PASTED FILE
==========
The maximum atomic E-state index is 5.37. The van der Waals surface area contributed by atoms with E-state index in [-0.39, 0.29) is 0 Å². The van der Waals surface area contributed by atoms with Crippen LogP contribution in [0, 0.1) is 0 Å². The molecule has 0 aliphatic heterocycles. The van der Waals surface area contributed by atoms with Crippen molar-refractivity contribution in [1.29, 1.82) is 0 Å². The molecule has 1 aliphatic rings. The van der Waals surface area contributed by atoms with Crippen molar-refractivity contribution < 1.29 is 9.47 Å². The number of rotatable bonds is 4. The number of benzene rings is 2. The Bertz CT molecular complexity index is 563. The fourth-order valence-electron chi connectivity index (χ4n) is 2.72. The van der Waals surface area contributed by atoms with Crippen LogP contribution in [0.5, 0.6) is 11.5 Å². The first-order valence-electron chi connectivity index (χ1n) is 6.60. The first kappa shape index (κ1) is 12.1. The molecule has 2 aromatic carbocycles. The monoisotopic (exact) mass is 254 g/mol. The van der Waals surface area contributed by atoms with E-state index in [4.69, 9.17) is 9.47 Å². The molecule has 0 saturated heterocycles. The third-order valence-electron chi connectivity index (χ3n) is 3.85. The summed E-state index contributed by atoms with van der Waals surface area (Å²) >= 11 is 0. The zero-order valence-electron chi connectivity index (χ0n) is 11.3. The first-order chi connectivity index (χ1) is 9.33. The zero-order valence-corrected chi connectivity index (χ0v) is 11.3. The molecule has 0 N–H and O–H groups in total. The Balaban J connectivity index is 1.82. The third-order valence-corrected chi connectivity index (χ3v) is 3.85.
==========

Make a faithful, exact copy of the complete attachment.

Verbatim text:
The maximum atomic E-state index is 5.37. The van der Waals surface area contributed by atoms with E-state index in [-0.39, 0.29) is 0 Å². The van der Waals surface area contributed by atoms with Crippen LogP contribution in [0, 0.1) is 0 Å². The molecule has 0 aliphatic heterocycles. The van der Waals surface area contributed by atoms with Crippen molar-refractivity contribution in [1.29, 1.82) is 0 Å². The molecule has 1 aliphatic rings. The van der Waals surface area contributed by atoms with Crippen molar-refractivity contribution < 1.29 is 9.47 Å². The number of rotatable bonds is 4. The number of benzene rings is 2. The Bertz CT molecular complexity index is 563. The fourth-order valence-electron chi connectivity index (χ4n) is 2.72. The van der Waals surface area contributed by atoms with Crippen LogP contribution in [0.5, 0.6) is 11.5 Å². The first-order valence-electron chi connectivity index (χ1n) is 6.60. The first kappa shape index (κ1) is 12.1. The molecule has 2 aromatic carbocycles. The monoisotopic (exact) mass is 254 g/mol. The van der Waals surface area contributed by atoms with E-state index in [4.69, 9.17) is 9.47 Å². The molecule has 0 saturated heterocycles. The third-order valence-electron chi connectivity index (χ3n) is 3.85. The summed E-state index contributed by atoms with van der Waals surface area (Å²) >= 11 is 0. The zero-order valence-electron chi connectivity index (χ0n) is 11.3. The first-order chi connectivity index (χ1) is 9.33. The zero-order valence-corrected chi connectivity index (χ0v) is 11.3. The molecule has 0 N–H and O–H groups in total. The Balaban J connectivity index is 1.82. The third-order valence-corrected chi connectivity index (χ3v) is 3.85.